The movie picks-up just as Valentino Rossi is making his way from Yamaha to Ducati, carries us into the start of the 2015 season, and touches on the major events of those seasons. Neale as always provides a good balance between making MotoGP appealing to non-enthusiasts, while keeping plenty on the table for avid fans.

We’ll do a full review closer to the movie’s debut, but we think that fans and soon-to-be-fans will enjoy the two-hour film. We certainly did.

After the jump is the trailer for Hitting the Apex, and you will note it is narrated by Brad Pitt, who Neale tells us was instrumental behind-the-scenes in getting the movie released.

Marco Simoncelli Named a “MotoGP Legend” at Mugello

05/30/2014 @ 3:27 pm, by Jensen Beeler4 COMMENTS

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The Italian GP at Mugello kicked off with a special tribute, as Marco Simoncelli was posthumously inducted into the MotoGP Hall of Fame as a MotoGP Legend.

A popular figure in the MotoGP paddock, Simoncelli tragically lost his life in 2011, during the second lap of the Malaysian Grand Prix.

Marco Simoncelli To Be Named a “MotoGP Legend”

02/03/2014 @ 1:00 pm, by Jensen Beeler19 COMMENTS

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The MotoGP Championship is in Sepang this week, for the first of its pre-season tests ahead of the 2014 season. Making an announcement at the site where Marco Simoncelli tragically lost his life during the Malaysian Grand Prix back in 2011, MotoGP has come up with a fitting way to tribute the popular Italian rider.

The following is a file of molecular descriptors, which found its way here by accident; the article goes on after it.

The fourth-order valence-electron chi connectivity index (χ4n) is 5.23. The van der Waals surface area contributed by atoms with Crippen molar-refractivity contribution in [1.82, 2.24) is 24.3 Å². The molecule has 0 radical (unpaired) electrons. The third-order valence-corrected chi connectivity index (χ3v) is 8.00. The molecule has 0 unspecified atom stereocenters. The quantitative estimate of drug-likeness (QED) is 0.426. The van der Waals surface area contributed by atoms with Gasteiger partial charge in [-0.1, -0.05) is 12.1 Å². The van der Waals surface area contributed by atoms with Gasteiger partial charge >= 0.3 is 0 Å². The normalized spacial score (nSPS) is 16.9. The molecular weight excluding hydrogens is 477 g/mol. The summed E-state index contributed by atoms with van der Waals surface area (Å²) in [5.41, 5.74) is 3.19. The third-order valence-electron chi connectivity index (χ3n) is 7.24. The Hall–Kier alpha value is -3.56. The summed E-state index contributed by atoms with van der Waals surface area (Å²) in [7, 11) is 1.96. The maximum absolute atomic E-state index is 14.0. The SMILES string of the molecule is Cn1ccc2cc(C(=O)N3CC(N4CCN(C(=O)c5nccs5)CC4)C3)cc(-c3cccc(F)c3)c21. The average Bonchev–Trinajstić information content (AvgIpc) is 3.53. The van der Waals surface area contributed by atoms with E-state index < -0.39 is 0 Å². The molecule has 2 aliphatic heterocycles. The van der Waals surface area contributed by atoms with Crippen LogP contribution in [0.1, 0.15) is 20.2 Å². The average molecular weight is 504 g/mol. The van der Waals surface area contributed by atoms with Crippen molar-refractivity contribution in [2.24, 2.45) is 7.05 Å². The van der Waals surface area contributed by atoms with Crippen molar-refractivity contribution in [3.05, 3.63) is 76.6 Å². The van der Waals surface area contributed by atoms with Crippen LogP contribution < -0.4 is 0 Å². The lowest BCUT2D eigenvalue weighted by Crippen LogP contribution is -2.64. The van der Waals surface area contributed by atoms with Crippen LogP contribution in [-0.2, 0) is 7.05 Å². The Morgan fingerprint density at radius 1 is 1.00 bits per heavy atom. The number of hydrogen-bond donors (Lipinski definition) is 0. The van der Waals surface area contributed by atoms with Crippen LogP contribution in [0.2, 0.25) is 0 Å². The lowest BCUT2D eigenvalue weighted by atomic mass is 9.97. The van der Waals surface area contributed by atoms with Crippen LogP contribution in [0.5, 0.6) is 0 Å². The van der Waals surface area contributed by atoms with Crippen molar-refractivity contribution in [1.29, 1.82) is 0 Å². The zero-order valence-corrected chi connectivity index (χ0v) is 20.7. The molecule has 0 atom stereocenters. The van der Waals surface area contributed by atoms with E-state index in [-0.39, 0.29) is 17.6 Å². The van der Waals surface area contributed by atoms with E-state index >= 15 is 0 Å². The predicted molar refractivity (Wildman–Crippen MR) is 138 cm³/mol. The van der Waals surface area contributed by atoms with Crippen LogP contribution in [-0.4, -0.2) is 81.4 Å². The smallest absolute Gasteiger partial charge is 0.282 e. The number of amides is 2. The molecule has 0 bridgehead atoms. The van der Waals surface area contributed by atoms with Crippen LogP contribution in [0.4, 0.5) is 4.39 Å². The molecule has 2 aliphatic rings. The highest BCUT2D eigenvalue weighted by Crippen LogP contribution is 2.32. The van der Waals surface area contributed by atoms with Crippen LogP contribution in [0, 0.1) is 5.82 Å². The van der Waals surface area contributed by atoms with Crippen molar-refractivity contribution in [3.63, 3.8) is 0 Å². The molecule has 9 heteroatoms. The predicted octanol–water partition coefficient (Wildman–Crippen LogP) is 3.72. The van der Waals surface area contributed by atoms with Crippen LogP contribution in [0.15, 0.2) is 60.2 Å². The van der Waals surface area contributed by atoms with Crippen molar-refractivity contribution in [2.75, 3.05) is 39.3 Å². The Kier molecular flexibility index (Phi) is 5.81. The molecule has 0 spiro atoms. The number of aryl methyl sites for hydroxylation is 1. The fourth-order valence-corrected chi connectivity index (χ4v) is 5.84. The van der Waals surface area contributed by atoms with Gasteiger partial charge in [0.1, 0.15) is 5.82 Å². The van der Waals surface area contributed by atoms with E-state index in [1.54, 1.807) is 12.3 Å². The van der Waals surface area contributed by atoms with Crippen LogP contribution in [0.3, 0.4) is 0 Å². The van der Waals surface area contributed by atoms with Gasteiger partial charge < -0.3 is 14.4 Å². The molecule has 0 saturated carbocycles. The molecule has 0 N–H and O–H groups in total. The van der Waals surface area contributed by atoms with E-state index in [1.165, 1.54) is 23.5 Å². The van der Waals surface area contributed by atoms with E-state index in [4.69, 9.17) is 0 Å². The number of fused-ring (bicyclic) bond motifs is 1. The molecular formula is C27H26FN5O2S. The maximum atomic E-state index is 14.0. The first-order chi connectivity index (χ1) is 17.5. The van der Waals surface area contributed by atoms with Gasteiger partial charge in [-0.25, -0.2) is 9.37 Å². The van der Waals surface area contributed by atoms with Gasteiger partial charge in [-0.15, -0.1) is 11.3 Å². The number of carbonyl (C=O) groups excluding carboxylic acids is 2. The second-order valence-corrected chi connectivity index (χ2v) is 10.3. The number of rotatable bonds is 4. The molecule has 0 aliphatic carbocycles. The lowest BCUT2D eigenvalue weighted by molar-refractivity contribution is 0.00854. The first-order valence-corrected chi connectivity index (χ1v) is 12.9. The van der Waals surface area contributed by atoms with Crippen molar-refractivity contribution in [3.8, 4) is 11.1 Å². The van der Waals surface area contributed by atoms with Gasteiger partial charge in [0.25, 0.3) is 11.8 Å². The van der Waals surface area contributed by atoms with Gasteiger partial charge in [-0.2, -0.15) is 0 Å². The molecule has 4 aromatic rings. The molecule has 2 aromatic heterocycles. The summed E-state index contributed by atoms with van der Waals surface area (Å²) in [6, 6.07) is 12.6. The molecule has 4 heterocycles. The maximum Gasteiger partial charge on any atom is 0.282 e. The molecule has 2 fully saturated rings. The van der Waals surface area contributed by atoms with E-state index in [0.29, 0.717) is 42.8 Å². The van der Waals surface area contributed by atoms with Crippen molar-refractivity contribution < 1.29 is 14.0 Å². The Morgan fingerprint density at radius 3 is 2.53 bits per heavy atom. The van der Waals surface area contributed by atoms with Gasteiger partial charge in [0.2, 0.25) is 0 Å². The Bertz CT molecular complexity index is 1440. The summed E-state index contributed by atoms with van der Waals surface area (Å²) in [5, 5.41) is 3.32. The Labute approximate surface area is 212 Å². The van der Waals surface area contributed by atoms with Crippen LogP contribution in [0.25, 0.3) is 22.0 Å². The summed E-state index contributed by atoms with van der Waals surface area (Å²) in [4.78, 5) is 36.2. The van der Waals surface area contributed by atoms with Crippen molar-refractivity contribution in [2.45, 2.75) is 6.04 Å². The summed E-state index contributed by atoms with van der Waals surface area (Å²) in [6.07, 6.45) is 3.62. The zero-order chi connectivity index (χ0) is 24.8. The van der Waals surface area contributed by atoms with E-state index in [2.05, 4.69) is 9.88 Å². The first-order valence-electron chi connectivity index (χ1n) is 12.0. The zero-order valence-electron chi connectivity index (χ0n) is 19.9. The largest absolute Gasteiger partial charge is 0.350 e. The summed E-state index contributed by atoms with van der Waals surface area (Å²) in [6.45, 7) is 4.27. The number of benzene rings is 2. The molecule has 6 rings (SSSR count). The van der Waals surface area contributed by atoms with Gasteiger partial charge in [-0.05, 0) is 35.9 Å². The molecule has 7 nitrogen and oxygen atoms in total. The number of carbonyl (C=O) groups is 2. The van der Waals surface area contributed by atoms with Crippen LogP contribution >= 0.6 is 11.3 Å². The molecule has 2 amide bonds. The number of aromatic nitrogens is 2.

Simoncelli will thus join Grand Prix racing’s hall of fame, and officially become a “MotoGP Legend” — the 21st rider to receive the sport’s high honor — with a ceremony that will be held at the Italian Grand Prix in Mugello.

Marco Simoncelli AGV Replica Helmet

11/29/2012 @ 8:07 pm, by Jensen Beeler21 COMMENTS

UPDATE: The Simoncelli Tribute helmet will be available in the US in the GP-Tech only. They should be in stores any day now, with an MSRP of $749.95.

It has been over a year since we lost Marco Simoncelli, though it is clear from MotoGP’s revisiting of the Malaysian GP this year that his memory is alive and well. Helping commemorate Marco’s spirit, AGV Helmets is releasing more accurate re-styled Marco Simoncelli replica helmets that have been authorized by the Simoncelli family.

Incorporating the San Carlo logo on the chin guard, the Dainese logo on the top of the shell, a heart with the colors of the Japanese flag on the back, and Marco’s 58 racing number on the temple, the helmet is basically identical to the one that SuperSic wore during the 2011 MotoGP Championship season.

Thursday Summary at Sepang: Of Championships Up for Grabs & Memories of a Racer

10/18/2012 @ 11:46 pm, by David Emmett4 COMMENTS